Emerging data also suggest that ketogenic diets can be useful for other neurodegenerative issues. Neurodegenerative and CNS injuries share common metabolic dysfunctions and altered physiological pathways. Researchers point to some commonalities including impaired glucose uptake in the brain, mitochondrial dysfunction, increased levels of reactive oxygen species, and decreased ATP production. Some beneficial aspects of the ketogenic diet for these conditions include a metabolic shift in the brain from glucose utilization to BHB utilization (and glucose stabilization), increased mitochondrial biogenesis, increased cerebral blood flow, increased ATP production, and decreased reactive oxygen species production.
One consistency that’s observed across various human studies on different populations with cognitive impairment and neurodegenerative diseases is increased brain functioning in association with elevated levels of serum BHB.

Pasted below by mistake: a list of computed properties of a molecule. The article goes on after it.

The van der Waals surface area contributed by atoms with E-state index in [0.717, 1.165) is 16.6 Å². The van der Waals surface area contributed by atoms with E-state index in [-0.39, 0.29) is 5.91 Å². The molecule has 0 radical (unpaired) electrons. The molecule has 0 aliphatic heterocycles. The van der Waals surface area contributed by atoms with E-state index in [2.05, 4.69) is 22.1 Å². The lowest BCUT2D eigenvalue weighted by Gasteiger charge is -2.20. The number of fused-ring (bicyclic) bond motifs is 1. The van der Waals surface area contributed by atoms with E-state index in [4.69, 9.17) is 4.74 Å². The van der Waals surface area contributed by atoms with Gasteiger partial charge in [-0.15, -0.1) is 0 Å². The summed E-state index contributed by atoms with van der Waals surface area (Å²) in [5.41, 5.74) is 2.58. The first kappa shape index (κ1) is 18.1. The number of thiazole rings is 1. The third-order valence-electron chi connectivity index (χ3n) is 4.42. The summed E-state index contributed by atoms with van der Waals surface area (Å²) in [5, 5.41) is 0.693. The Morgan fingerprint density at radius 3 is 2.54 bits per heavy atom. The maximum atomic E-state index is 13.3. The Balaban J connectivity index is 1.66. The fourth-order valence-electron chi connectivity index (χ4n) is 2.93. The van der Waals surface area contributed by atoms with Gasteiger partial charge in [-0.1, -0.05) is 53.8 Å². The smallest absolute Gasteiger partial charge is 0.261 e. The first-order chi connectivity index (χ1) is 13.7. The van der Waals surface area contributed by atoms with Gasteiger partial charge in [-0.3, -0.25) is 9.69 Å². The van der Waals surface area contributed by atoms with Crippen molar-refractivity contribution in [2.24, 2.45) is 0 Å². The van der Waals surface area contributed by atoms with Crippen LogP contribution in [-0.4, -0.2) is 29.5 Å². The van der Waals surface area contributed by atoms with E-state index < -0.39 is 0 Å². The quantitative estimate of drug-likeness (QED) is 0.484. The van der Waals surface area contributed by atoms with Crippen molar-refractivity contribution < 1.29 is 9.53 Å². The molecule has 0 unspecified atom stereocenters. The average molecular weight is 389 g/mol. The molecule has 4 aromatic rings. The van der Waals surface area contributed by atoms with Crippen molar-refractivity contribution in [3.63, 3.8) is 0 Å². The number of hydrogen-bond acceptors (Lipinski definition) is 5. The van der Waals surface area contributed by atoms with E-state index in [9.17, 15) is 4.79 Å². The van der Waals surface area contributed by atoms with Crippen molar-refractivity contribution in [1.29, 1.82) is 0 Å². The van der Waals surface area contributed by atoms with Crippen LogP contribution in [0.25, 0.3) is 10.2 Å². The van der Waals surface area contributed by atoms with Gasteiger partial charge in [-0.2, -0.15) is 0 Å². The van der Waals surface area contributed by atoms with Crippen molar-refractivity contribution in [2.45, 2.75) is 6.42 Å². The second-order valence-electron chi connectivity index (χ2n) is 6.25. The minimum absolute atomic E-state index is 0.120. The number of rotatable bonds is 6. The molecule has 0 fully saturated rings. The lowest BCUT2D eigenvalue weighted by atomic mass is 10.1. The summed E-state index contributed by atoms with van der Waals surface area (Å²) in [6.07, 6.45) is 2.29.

A prospective study on 65 children with intractable seizures was done at Johns Hopkins Hospital to assess the use of ketogenic dieting for the management of difficult to control seizures. Children were assessed before the diet initiation and 1 year after. At the follow-up, 52% of the children remained on the diet and mean seizure frequency decreased from 25 per day before diet initiation to less than two per day 1 year later.
In Alzheimer’s disease, there’s a pathological decrease in the brain’s ability to use glucose. A study on 20 subjects with AD or mild cognitive impairment consumed either emulsified MCTs (which raise ketone levels) or placebos. Significant increases in beta-hydroxybutyrate were observed 90 minutes after treatment when cognitive tests were administered. The MCT treatment facilitated performance on cognitive tests like the Alzheimer’s Diseases Assessment Scale-Cognitive Scale for half of the subjects. Higher ketone values were associated with greater improvement in paragraph recall with MCT treatment in all subjects relative to placebo.